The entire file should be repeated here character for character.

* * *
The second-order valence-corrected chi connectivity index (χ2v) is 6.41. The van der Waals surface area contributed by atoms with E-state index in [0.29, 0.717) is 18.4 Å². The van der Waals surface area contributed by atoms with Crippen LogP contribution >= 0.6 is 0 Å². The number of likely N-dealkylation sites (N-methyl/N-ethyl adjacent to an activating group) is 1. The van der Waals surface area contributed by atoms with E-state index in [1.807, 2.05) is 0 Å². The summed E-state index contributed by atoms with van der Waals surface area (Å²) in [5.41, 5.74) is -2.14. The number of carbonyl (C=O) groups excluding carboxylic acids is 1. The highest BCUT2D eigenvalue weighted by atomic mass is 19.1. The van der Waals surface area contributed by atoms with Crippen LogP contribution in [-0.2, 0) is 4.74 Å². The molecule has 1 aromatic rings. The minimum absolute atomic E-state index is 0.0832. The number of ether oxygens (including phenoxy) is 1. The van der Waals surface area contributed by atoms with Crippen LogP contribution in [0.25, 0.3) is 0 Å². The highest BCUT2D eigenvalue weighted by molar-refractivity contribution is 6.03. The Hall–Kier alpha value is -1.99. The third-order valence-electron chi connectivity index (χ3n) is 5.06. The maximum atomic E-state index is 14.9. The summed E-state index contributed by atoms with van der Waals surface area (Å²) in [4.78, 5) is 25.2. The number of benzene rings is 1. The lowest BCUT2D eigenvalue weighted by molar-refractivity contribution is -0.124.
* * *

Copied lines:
The second-order valence-corrected chi connectivity index (χ2v) is 6.41. The van der Waals surface area contributed by atoms with E-state index in [0.29, 0.717) is 18.4 Å². The van der Waals surface area contributed by atoms with Crippen LogP contribution >= 0.6 is 0 Å². The number of likely N-dealkylation sites (N-methyl/N-ethyl adjacent to an activating group) is 1. The van der Waals surface area contributed by atoms with E-state index in [1.807, 2.05) is 0 Å². The summed E-state index contributed by atoms with van der Waals surface area (Å²) in [5.41, 5.74) is -2.14. The number of carbonyl (C=O) groups excluding carboxylic acids is 1. The highest BCUT2D eigenvalue weighted by atomic mass is 19.1. The van der Waals surface area contributed by atoms with Crippen LogP contribution in [-0.2, 0) is 4.74 Å². The molecule has 1 aromatic rings. The minimum absolute atomic E-state index is 0.0832. The number of ether oxygens (including phenoxy) is 1. The van der Waals surface area contributed by atoms with Crippen LogP contribution in [0.25, 0.3) is 0 Å². The highest BCUT2D eigenvalue weighted by molar-refractivity contribution is 6.03. The Hall–Kier alpha value is -1.99. The third-order valence-electron chi connectivity index (χ3n) is 5.06. The maximum atomic E-state index is 14.9. The summed E-state index contributed by atoms with van der Waals surface area (Å²) in [4.78, 5) is 25.2. The number of benzene rings is 1. The lowest BCUT2D eigenvalue weighted by molar-refractivity contribution is -0.124.